On a cold January day in 1961, Fred Schultz, a diaper delivery serviceman, fell on a sheet of ice and broke his hip and his ankle. Fred’s son, Howard, was seven years old and vividly remembers the accident. “That image of my father, slumped on the family couch, his leg in a cast unable to work or earn money, and ground down by the world is still burned into my mind,” the Starbucks CEO once said. At the time of the accident, the Schultz family was living in a Brooklyn housing project. They had no health insurance, no worker’s comp, no severance and no way to make ends meet. Young Howard vowed that if he was ever in a position to take care of people, he would strive to make a difference in their lives.
The story serves as the foundation for nearly every initiative Starbucks put in place under Schultz’s leadership: health benefits for part-time workers, tuition assistance, hiring veterans and an employee stock purchase program. “Starbucks has become a living legacy of my dad,” he said.
Although Schultz, a self-made billionaire, stepped away as chief executive of Starbucks in April 2017, I have no doubt we will hear about Schultz’s origin story time and time again in whatever role Schultz pursues. Schultz is proud of his roots because, as he once said, “The more uninspiring your origins, the more likely you are to use your imagination and invent worlds where everything seems possible.”
Howard Schultz often tells the story of his father to explain his company’s mission and values. His father’s story frames the “why” behind the company’s initiatives. Schultz’s vision was to build a company that treats people with dignity and respect, the treatment his father was never shown.
Howard Schultz deeply influenced my career as a communication advisor. As I was making the transition from a full-time journalism career to working on my first book, Schultz graciously offered his time and insights. I’ll never forget the light bulb moment. About 20 minutes into our conversation I said,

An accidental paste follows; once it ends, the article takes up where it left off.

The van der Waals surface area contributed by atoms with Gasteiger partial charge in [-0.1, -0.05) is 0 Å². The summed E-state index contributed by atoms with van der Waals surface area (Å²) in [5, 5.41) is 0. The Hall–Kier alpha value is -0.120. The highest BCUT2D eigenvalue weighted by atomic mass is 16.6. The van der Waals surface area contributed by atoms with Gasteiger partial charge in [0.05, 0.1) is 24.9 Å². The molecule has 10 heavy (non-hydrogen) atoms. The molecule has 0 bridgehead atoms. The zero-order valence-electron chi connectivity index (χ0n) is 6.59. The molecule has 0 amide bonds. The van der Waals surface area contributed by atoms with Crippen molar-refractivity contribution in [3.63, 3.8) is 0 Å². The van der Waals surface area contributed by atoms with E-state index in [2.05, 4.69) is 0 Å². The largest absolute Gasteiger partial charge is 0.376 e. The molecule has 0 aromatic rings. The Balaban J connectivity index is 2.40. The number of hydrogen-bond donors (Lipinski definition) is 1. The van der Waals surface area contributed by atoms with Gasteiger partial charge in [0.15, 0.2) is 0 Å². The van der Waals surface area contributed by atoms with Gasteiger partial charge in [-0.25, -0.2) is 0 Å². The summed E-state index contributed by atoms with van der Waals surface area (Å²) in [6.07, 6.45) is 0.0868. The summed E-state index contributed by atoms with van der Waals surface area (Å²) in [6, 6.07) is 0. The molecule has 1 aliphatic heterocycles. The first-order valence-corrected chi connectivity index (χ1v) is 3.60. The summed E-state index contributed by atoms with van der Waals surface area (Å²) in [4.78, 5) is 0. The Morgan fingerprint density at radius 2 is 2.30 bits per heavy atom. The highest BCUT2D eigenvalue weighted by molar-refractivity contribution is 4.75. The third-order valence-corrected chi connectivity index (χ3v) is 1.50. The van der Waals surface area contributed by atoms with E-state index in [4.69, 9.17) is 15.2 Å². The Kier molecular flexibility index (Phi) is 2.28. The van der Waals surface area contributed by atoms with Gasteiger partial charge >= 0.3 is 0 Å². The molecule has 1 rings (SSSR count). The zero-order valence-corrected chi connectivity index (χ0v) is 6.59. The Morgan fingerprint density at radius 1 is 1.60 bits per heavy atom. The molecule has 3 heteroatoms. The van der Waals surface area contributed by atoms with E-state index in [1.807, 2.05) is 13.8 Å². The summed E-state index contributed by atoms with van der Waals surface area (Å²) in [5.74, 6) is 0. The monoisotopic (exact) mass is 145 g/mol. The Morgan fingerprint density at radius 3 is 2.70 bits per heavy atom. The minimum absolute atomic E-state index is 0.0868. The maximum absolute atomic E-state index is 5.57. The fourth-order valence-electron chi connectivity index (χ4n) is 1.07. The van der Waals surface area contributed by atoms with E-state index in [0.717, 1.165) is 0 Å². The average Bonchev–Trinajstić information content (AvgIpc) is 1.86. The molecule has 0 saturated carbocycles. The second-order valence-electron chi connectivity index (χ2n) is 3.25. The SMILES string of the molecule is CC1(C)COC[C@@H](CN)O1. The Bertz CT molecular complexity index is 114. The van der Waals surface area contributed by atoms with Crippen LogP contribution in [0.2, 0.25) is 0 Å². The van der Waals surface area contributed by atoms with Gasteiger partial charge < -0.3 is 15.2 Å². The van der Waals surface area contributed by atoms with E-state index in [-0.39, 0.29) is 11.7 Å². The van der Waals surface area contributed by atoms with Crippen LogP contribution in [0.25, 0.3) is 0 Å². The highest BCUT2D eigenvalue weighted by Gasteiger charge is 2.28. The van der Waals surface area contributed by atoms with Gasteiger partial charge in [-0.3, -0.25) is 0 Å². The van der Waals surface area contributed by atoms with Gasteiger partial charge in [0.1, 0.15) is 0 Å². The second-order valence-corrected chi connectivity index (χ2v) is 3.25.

“Howard, you’ve talked about inspirational leadership, employee engagement, and customer service. I haven’t heard you mention coffee.”
“Coffee is what we sell as a product, but it’s not the business we’re in. We’re in the people business,” Schultz responded. “I’m passionate about human connection.”
Passion is everything. A leader can’t inspire without it.
“When you’re surrounded by people who share a passionate commitment around a common purpose, anything is possible,” Schultz told me.
In my conversation with Schultz, I learned that he studied communication and public-speaking as a student at Northern Michigan University. It was there that he came to appreciate the role that communication plays in rallying a company’s employees, partners and customers around a common purpose. The second “signature story” that Schultz often tells is about his first trip to Milan, Italy, where he conceived of the vision behind Starbucks.
Here is how Schultz recalled the experience in an interview with Oprah Winfrey:
“People think I’m the founder of Starbucks. I was an employee when Starbucks only had four stores. I was sent to Italy on a trip for Starbucks and came back with this feeling that the business Starbucks was in was the wrong business. What I wanted to bring back was the daily ritual and the sense of community and the idea that we could build this third place between home and work in America. It was an epiphany. I was out of my mind. I walked in and saw this symphony of activity, and the romance and the theater of coffee. And coffee being at the center of conversation, creating a sense of community. That is what spoke to me.”
That story spoke to Schultz and he has never grown tired of telling it, nor has he tired of telling the story of growing up in a housing project under difficult circumstances.
Over the years I’ve learned five significant leadership lessons from Howard Schultz:
• Inspiring leaders are as not as passionate about the product their companies make as they are about how the products or services improve the lives of their employees and customers.
• Inspiring leaders never grow tired of sharing stories that shaped their character.
• Inspiring leaders treat employees benevolently.
• Inspiring leaders obsess over every aspect of the customer experience.
• Inspiring leaders remind themselves — and their employees — of what business they’re really in.
Above all, Howard Schultz ignites our inner fire by embracing and sharing his story of triumph over adversity. By doing so he teaches all of us — leaders, managers, entrepreneurs, and students — to dream big dreams and not to be afraid of chasing moonshots.
The views of the author of this article do not necessarily represent the views of Gradifi.